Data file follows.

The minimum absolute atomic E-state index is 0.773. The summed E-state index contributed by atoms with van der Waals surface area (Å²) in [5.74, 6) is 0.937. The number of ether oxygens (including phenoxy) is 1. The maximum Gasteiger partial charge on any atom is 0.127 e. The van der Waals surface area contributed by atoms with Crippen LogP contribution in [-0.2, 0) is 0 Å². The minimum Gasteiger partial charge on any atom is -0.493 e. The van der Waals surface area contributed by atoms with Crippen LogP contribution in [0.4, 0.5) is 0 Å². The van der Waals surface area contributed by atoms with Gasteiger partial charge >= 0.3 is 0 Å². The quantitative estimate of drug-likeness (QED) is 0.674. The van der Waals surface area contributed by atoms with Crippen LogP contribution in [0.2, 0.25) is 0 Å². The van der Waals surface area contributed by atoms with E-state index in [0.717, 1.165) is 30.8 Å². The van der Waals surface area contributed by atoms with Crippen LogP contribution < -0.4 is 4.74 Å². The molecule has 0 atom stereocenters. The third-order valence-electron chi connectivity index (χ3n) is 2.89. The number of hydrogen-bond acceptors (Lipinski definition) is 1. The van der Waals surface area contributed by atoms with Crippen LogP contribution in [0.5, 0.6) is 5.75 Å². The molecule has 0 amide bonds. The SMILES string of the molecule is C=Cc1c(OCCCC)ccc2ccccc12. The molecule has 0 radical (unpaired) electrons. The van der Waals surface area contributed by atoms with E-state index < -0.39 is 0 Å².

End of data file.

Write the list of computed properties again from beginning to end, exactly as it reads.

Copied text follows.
The minimum absolute atomic E-state index is 0.773. The summed E-state index contributed by atoms with van der Waals surface area (Å²) in [5.74, 6) is 0.937. The number of ether oxygens (including phenoxy) is 1. The maximum Gasteiger partial charge on any atom is 0.127 e. The van der Waals surface area contributed by atoms with Crippen LogP contribution in [-0.2, 0) is 0 Å². The minimum Gasteiger partial charge on any atom is -0.493 e. The van der Waals surface area contributed by atoms with Crippen LogP contribution in [0.4, 0.5) is 0 Å². The van der Waals surface area contributed by atoms with Gasteiger partial charge >= 0.3 is 0 Å². The quantitative estimate of drug-likeness (QED) is 0.674. The van der Waals surface area contributed by atoms with Crippen LogP contribution in [0.2, 0.25) is 0 Å². The van der Waals surface area contributed by atoms with E-state index in [0.717, 1.165) is 30.8 Å². The van der Waals surface area contributed by atoms with Crippen LogP contribution < -0.4 is 4.74 Å². The molecule has 0 atom stereocenters. The third-order valence-electron chi connectivity index (χ3n) is 2.89. The number of hydrogen-bond acceptors (Lipinski definition) is 1. The van der Waals surface area contributed by atoms with Crippen LogP contribution in [0.5, 0.6) is 5.75 Å². The molecule has 0 amide bonds. The SMILES string of the molecule is C=Cc1c(OCCCC)ccc2ccccc12. The molecule has 0 radical (unpaired) electrons. The van der Waals surface area contributed by atoms with E-state index < -0.39 is 0 Å².